Notre Dame — and specifically Notre Dame football — is a clearly an extension of that, given the university’s broad international appeal and ubiquitous perception of prestige.
For the Irish, signing with Under Armour isn’t really about the wardrobe overhaul — their adidas threads were fine. No, the real reward is the advancements in the sports science and technology fields Plank undoubtedly pitched hard to the university.
“Perhaps what makes me most excited is the overall level of commitment and partnership as reflected in what may be the most wide-ranging overall relationship anywhere in college athletics,” Swarbrick said in a statement. “It is reflected in a shared desire to collaborate in areas such as sport technology, product development and athlete performance.”
Here’s an example: Last November, UA acquired MapMyFitness, a digital fitness technology company that offers a suite of apps for helping people track how hard and efficiently they are working out.
Plank has already spoken about a future where UA athletes wear clothing that collects biometric data while they’re exercising, data that can then be logged, crunched and analyzed continuously.
If you’re Notre Dame, combining these kinds of technologies means you can see exactly how certain training methods are sculpting your athletes.
You can pinpoint the most effective training for increasing explosiveness and tell your skill players, “Hey, let’s do a lot of that this summer.” You can decide which exercises are most efficient at burning fat and building muscle and build a plan around that information for players in need of a physical transformation.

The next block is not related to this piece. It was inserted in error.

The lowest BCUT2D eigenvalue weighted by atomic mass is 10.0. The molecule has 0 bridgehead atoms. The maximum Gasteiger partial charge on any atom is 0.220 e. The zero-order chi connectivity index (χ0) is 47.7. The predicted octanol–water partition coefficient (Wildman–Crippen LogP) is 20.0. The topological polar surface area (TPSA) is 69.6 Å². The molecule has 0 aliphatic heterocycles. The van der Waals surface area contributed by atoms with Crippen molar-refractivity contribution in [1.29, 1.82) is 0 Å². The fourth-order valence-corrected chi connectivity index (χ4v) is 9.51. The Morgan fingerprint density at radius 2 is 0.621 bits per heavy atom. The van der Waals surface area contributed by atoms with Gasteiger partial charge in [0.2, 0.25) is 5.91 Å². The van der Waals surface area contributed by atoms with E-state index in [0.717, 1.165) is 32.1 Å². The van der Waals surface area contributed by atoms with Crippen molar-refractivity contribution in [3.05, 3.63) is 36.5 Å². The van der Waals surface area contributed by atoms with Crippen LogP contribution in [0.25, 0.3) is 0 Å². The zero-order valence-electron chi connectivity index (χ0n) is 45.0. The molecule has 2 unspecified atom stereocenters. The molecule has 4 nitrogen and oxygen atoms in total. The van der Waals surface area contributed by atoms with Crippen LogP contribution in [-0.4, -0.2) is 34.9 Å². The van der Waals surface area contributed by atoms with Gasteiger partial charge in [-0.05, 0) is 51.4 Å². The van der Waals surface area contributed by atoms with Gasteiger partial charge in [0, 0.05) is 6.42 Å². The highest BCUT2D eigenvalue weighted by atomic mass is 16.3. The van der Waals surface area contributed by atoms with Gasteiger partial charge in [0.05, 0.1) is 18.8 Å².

All of this saves time, which creates more of it for the million other things Division I college athletes have to do.
The most fascinating area of discovery, to me, is in how this technology could improve recovery, rehab and injury prevention.
I don’t have science behind any of these specific uses, so I’m only speculating, but the ideas at least don’t seem that radical. If we can monitor how an athlete’s muscles, tendons, ligaments and other vital nuts and bolts specifically respond to being worked, we should be able to establish thresholds at which point these body parts become vulnerable.
And if we can monitor a player’s distance from those thresholds in real time — “real time” meaning at any time, including in competition when a player’s body is beginning to break from the inside — we should be able to say, “This player is getting dangerously close — it’s time to back off.”
Will that prevent ACLs from tearing and bones from breaking and other instantaneous injuries? Of course not, but it’s potentially transformative information in the most underexplored area of sports performance.
I suspect this is the kind of long-term dream Notre Dame saw when it agreed to its apparel deal with Under Armour, even if that kind of environment still seems far off.
Yes, it’s important in the college football realm for UA to continue locking up big-brand programs – and there’s a lot of work to do there, as UA represents 30 D-I programs while Adidas claims 30 and Nike possesses 79.
And, yes, it’s important that Notre Dame increases and enriches its revenue streams so it can continue to pour resources into its non-football programs.
But if both parties in this agreement get what they ultimately signed up for, what the Irish’s jerseys look like on fall Saturdays will be the smallest, and by far least compelling, part of this next decade in Notre Dame sports.
Teddy Mitrosilis writes and edits college football for FOXSports.com. Follow him on Twitter and email him at email@example.com.